Simply tremendous. Disney’s Wreck-It Ralph restores Disney Animation to the storytelling prowess it once enjoyed in the early 90s. At times hilarious and at others heartfelt, even daring to venture into an emotionally dark place unseen in most modern animated films, Rich Moore’s feature directorial debut both delights and entertains those who loved the arcade and those who love competent storytelling.
If there is but one critique to be had (ignoring a several generations-behind lighting aesthetic) it is the film’s unfortunate by-the-book use of Blake Snyder’s Save the Cat! (“Hey sad Q-Bert, you wanna cherry? Good thing I picked these up so I could show everyone what a nice guy I am…”) Unfortunate in that many will attribute Wreck-It Ralph’s success to its dogmatic approach to STC’s meaningless fifteen “beats”, when in reality it is the film’s effectiveness at making a solid and complete argument that elevates it above the rest. Ironic really, especially when one takes into account the grand argument Wreck-It Ralph makes: It’s not the superficial surface labels that count (All is Lost moment quickly followed by the Dark Night of the Soul moment, etc.), but rather the programming within that truly defines who and what you are.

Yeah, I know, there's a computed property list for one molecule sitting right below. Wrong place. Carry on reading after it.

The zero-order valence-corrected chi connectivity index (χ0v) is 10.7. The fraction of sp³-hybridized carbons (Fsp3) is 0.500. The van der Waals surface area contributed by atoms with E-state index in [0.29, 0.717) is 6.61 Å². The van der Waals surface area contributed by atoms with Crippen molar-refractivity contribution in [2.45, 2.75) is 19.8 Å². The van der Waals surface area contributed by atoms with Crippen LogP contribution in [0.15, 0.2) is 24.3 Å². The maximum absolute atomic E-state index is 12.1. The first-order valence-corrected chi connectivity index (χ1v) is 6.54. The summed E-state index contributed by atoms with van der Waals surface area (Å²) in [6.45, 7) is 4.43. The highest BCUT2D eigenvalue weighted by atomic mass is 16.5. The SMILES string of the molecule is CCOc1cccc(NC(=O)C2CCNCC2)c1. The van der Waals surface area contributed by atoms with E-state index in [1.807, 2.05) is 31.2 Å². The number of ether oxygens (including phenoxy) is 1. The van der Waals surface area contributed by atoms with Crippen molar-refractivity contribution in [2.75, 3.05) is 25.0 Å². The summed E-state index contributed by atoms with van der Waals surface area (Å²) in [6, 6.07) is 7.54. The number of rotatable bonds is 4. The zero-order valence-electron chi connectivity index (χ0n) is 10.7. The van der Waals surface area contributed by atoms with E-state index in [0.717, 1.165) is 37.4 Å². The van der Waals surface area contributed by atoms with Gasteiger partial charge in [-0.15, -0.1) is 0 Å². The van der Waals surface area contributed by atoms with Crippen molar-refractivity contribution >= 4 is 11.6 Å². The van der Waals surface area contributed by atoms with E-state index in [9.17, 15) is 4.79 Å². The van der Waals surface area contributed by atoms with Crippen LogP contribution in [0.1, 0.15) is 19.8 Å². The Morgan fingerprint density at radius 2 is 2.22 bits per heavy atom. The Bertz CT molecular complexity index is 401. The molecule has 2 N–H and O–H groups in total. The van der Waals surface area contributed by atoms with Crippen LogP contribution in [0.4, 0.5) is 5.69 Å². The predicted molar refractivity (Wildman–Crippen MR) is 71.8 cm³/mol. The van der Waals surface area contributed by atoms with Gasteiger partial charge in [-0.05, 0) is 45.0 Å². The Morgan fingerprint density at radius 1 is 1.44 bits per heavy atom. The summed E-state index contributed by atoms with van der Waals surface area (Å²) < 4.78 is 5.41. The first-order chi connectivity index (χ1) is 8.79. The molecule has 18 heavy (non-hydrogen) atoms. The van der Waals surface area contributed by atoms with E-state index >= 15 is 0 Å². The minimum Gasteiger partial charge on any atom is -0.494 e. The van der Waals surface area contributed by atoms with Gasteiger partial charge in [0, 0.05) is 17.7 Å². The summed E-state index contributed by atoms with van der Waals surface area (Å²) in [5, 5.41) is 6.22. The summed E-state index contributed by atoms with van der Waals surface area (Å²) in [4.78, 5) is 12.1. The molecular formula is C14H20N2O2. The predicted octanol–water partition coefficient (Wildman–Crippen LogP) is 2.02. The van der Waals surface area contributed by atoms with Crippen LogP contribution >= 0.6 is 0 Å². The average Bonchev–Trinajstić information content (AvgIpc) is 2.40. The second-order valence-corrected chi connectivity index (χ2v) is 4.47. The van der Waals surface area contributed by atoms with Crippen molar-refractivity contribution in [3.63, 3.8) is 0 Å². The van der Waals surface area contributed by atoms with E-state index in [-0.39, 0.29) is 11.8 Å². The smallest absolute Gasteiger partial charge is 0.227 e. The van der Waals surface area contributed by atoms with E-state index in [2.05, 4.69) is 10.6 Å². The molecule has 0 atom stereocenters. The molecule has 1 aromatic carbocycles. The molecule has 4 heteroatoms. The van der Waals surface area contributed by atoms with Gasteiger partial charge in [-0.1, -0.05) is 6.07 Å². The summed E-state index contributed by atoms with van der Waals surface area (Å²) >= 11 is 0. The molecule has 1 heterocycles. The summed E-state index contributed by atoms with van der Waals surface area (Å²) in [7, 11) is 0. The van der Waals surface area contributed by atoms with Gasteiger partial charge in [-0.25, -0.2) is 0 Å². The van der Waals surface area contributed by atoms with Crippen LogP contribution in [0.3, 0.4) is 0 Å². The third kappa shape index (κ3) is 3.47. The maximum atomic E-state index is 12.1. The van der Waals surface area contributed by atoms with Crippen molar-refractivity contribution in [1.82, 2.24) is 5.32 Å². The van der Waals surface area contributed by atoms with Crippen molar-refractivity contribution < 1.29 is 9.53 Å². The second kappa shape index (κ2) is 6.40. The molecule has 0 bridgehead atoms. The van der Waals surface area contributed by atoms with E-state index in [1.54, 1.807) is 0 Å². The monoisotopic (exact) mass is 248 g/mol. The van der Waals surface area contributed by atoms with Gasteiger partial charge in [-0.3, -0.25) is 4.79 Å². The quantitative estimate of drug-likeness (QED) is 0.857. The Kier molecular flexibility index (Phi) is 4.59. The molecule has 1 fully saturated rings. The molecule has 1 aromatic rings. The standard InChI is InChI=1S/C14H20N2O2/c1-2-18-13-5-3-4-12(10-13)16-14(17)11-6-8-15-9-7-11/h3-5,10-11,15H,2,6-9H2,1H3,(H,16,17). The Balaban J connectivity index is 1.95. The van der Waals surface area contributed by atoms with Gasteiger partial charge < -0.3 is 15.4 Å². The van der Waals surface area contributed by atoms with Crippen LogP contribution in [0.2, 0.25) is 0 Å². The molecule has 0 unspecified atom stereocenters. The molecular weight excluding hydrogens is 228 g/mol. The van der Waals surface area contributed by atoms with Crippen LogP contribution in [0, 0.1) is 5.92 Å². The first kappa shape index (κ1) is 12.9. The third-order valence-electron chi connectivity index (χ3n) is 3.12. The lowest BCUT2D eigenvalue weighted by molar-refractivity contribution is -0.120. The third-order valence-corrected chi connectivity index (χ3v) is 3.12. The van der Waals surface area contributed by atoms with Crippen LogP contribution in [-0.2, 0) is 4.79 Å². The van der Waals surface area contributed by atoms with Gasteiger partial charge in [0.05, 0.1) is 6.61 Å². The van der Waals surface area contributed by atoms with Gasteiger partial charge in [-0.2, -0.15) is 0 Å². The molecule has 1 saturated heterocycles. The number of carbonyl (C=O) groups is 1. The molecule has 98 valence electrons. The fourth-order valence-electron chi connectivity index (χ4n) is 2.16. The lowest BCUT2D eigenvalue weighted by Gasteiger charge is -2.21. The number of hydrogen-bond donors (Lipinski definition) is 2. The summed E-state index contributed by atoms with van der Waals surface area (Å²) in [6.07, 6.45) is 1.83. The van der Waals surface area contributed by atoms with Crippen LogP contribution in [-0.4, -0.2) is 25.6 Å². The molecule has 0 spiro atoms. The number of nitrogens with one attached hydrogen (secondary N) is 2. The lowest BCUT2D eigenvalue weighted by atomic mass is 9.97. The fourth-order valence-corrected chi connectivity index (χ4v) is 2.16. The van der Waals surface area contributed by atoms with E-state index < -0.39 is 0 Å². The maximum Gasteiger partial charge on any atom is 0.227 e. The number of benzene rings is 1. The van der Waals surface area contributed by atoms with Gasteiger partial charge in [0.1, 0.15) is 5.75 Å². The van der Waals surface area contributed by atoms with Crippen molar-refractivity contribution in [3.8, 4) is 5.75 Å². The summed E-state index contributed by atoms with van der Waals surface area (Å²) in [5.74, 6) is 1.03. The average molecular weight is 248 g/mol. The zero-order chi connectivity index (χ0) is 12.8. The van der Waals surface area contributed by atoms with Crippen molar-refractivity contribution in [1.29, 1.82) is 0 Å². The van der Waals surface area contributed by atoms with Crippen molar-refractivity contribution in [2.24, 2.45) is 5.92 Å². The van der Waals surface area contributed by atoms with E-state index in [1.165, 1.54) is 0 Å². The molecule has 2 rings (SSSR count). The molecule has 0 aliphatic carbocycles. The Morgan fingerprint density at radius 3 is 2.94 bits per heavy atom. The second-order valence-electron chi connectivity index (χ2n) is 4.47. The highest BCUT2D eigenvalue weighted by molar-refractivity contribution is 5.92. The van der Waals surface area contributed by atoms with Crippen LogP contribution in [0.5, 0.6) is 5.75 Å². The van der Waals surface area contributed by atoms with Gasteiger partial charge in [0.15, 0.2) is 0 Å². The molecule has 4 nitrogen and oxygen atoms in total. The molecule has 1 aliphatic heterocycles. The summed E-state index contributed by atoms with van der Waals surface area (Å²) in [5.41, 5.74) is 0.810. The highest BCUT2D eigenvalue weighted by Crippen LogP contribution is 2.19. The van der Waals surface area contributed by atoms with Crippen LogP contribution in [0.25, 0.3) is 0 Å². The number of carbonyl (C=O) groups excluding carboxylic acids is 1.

Regardless of how they got there, the filmmakers behind Wreck-It Ralph created a story and characters that will last long after the quarters have run out.